RexN Euroblog

RexN Euroblog

RexN's euroblog

This has been set up with a view to the EU referendum.

My own interest derives from teaching Economics, making lessons relevant by using the various treaties to add relevance to theory.

Views expressed are my own and hopefully contribute to debate.

A challenge to "call me Dave"

EuroblogPosted by RexN Mon, June 13, 2016 22:13:53

It is clear that Remain have been plotting their campaign for some time. Cameron asked us to join him in supporting a “reformed” EU. Brexit has taken a lead in the polls. Why?

Cameron has a reputation in some quarters as a political animal. Before becoming an MP, his background was very much in the Conservative party. He joined the research department aged 21 in 1988. Early on he worked on briefs for Europhile Ken Clarke.

Within a few years, he was working on PMQs for John Major, tipped as a potential Political Secretary to the Prime Minister, he lost out to Jonathan Hill, who he later effectively appointed as an EU Commissioner in 2014.

Before embarking on a career in the private sector, Cameron had two more significant positions. The first of those was under Norman Lamont, Chancellor during Black Wednesday. Next was a spell under, Michael Howard, the man he ultimately succeeded as leader of the party.

In the process, he beat Ken Clarke and eurosceptics David Davis and Liam Fox. There must have been enough known about him at that stage to convince the europhile wing of the party to vote for him.

On to his referendum project, arguably promising a referendum EU secured enough votes from UKIP to form a majority government. The aim of the vote was ostensibly to remain in or leave a “reformed” EU.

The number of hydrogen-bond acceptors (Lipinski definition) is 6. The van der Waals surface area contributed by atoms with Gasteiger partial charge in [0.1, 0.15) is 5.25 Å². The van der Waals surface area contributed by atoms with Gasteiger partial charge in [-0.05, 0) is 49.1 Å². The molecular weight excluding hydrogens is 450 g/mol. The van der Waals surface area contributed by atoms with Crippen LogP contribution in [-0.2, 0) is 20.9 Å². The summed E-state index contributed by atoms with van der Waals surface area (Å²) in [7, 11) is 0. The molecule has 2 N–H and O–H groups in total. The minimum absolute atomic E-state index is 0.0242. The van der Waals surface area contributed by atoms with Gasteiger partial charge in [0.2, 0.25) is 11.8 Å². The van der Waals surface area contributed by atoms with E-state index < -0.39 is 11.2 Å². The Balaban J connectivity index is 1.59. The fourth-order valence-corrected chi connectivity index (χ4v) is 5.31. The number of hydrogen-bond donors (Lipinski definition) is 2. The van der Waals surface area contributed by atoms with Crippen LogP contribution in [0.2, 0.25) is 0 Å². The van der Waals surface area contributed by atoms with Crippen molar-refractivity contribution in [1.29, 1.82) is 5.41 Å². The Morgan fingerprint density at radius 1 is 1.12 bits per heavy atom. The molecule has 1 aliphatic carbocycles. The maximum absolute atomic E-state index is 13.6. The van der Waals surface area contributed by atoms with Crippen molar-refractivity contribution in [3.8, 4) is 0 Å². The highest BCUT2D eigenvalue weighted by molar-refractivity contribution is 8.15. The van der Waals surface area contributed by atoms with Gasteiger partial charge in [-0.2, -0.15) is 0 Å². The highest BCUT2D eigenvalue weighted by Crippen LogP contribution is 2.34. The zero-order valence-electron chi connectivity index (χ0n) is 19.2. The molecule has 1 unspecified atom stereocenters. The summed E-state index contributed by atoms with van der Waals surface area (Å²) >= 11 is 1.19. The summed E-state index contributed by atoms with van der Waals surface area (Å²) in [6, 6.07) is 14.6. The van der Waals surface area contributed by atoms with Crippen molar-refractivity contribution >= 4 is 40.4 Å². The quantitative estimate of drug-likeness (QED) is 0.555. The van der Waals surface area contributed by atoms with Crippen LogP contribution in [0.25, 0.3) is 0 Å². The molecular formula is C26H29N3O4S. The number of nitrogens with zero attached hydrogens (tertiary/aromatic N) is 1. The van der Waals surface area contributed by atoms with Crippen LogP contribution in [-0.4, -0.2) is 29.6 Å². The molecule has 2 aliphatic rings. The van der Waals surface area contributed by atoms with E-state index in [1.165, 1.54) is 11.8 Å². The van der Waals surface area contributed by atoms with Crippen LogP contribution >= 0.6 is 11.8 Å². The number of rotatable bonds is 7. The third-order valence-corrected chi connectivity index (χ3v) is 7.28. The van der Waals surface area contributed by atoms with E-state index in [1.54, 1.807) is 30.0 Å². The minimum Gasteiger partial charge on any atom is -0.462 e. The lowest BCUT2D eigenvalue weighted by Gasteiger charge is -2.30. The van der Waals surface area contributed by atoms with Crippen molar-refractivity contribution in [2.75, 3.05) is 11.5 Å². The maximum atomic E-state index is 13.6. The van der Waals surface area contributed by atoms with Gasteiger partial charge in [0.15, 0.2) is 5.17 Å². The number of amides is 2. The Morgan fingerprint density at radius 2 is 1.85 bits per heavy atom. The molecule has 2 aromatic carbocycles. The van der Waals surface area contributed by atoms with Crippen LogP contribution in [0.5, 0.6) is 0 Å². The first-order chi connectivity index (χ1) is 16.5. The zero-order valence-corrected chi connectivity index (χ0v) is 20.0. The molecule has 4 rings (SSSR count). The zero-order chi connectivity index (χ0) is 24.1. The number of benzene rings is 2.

Much as Cameron may have been able to secure a vote within his own party, his political skills on the international stage left him with a statement of intent from a Council of Ministers that may never be ratified by treaty. Reform was not reform, instead potential tinkering.

In to the campaign, evidence suggests that it was long in the planning. Failures on immigration would have to be covered up. The focus would have to shift, a strength of Cameron’s.

There are some features of the Cameron campaign, abetted incidentally by his old Oxford chum, Osborne. The centre piece would be from the incestuous connections that Cameron had learned about during his Treasury days.

The Treasury would produce a report claiming doom and gloom. Project Fear was born, supervised by godfather to one of Cameron’s children, Osborne. The latter was to use his contacts and his position on various bodies to build the report into a body of evidence.

First stop, the bank of England Governor, next the IMF on which both Osborne and Carney sit. The IFS could be relied upon through treasury connections anyone else would be out of step.

For his part, Cameron had some strengths. The soon to be impotent USA President had lunch with the internationally respected Queen. Along with 3 other EU powers, Britain’s 4th and majority deciding seat on the G7 helped to ensure a G7 statement. Their body of evidence to sacrifice our sovereignty has been paid for by the British taxpayer.

The main arguments that he, and his sidekick Osborne have, is that “body of evidence”. That probably accounts for the large part of his tactics. Let’s have a look at what they are.

The most obvious Cameron tactic is to shift the question. He “doesn’t accept the premise” or this is a “red herring”. The real issue is the economy, therefore back to his pre-prepared declaration that he believes in the dodgy evidence put together by both George Osborne and a certain David Cameron. The plus side is “access to the Single Market”. Of course, negotiating that access leads to a “decade of uncertainty”.